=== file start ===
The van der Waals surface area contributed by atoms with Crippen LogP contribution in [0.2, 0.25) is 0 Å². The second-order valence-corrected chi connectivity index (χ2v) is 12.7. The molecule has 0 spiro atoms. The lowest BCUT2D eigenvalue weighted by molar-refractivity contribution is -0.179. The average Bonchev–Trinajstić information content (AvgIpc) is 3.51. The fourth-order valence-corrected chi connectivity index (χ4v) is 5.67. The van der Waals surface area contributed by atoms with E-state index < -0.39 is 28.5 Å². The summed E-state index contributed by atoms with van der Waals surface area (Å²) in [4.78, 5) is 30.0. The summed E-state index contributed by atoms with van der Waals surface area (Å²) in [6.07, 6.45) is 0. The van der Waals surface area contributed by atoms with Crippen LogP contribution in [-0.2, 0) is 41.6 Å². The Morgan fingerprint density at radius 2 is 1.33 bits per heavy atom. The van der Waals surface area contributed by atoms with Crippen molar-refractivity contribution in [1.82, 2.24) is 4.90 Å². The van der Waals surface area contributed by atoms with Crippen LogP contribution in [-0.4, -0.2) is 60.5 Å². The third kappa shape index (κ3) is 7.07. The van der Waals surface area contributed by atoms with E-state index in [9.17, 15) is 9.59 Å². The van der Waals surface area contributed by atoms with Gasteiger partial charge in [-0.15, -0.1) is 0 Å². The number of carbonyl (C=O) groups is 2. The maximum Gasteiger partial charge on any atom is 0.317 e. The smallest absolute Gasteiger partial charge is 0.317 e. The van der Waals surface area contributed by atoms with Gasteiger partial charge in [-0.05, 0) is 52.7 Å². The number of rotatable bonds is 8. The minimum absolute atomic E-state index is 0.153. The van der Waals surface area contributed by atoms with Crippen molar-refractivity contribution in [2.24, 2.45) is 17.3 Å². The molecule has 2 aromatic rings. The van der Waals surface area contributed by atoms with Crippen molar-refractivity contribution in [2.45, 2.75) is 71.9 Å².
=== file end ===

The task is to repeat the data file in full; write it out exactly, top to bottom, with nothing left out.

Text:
The van der Waals surface area contributed by atoms with Crippen LogP contribution in [0.2, 0.25) is 0 Å². The second-order valence-corrected chi connectivity index (χ2v) is 12.7. The molecule has 0 spiro atoms. The lowest BCUT2D eigenvalue weighted by molar-refractivity contribution is -0.179. The average Bonchev–Trinajstić information content (AvgIpc) is 3.51. The fourth-order valence-corrected chi connectivity index (χ4v) is 5.67. The van der Waals surface area contributed by atoms with E-state index < -0.39 is 28.5 Å². The summed E-state index contributed by atoms with van der Waals surface area (Å²) in [4.78, 5) is 30.0. The summed E-state index contributed by atoms with van der Waals surface area (Å²) in [6.07, 6.45) is 0. The van der Waals surface area contributed by atoms with Crippen LogP contribution in [-0.2, 0) is 41.6 Å². The Morgan fingerprint density at radius 2 is 1.33 bits per heavy atom. The van der Waals surface area contributed by atoms with Crippen molar-refractivity contribution in [1.82, 2.24) is 4.90 Å². The van der Waals surface area contributed by atoms with Crippen LogP contribution in [-0.4, -0.2) is 60.5 Å². The third kappa shape index (κ3) is 7.07. The van der Waals surface area contributed by atoms with E-state index in [9.17, 15) is 9.59 Å². The van der Waals surface area contributed by atoms with Gasteiger partial charge in [-0.15, -0.1) is 0 Å². The number of carbonyl (C=O) groups is 2. The maximum Gasteiger partial charge on any atom is 0.317 e. The smallest absolute Gasteiger partial charge is 0.317 e. The van der Waals surface area contributed by atoms with Gasteiger partial charge in [-0.05, 0) is 52.7 Å². The number of rotatable bonds is 8. The minimum absolute atomic E-state index is 0.153. The van der Waals surface area contributed by atoms with Crippen molar-refractivity contribution in [2.24, 2.45) is 17.3 Å². The molecule has 2 aromatic rings. The van der Waals surface area contributed by atoms with Crippen molar-refractivity contribution in [2.45, 2.75) is 71.9 Å².